Protein: Coagulation

Coagulation is defined as the change in the structure of protein (from a liquid form to solid or a thicker liquid) brought about by heat, mechanical action or acids.  Enzymes may also cause protein coagulation e.g. cheese making.

How does it happen?

Think about an egg.  When it is heated the runny yolk and white (albumen – which is the major source of protein) turn solid.  The proteins in the egg start to thicken, a process known as coagulation. Egg whites coagulate at 60°C, egg yolks 65°C, with full coagulation occurring at 70°C.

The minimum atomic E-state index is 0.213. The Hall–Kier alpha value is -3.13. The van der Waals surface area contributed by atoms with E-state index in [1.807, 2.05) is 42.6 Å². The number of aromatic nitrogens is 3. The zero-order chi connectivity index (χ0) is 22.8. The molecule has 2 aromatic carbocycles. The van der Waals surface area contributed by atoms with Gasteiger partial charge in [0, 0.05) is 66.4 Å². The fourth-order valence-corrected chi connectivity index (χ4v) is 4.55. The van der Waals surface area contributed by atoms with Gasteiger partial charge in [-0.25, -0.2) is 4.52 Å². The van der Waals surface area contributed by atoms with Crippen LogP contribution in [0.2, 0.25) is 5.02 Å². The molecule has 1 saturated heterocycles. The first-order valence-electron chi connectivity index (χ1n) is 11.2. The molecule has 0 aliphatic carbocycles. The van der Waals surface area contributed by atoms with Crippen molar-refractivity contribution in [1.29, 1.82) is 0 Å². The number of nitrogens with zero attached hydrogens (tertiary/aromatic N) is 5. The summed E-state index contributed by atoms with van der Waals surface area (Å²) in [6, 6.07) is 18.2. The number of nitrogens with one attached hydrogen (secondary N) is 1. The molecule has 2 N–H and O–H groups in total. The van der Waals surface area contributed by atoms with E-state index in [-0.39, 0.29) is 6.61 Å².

This process also happens when you cook meat.  Have you noticed that when you cook a piece of meat, it shrinks? As the meat is heated, the proteins coagulate and shrink. The heat causes the muscles fibres to lose water, solidifying them.  If the meat is cooked for too long the meat can become chewy.

Coagulation is irreversible, the proteins cannot be turned back into their liquid form.

Another example is heating milk.  You may have noticed that when you heat milk to just below boiling point, a skin forms.  This is due to the milk protein coagulating.   Enzymes may also cause protein coagulation e.g. cheese making.


Coagulated Protein –

Coagulation / Thickening –

Coagulation –

Coagulation by heat –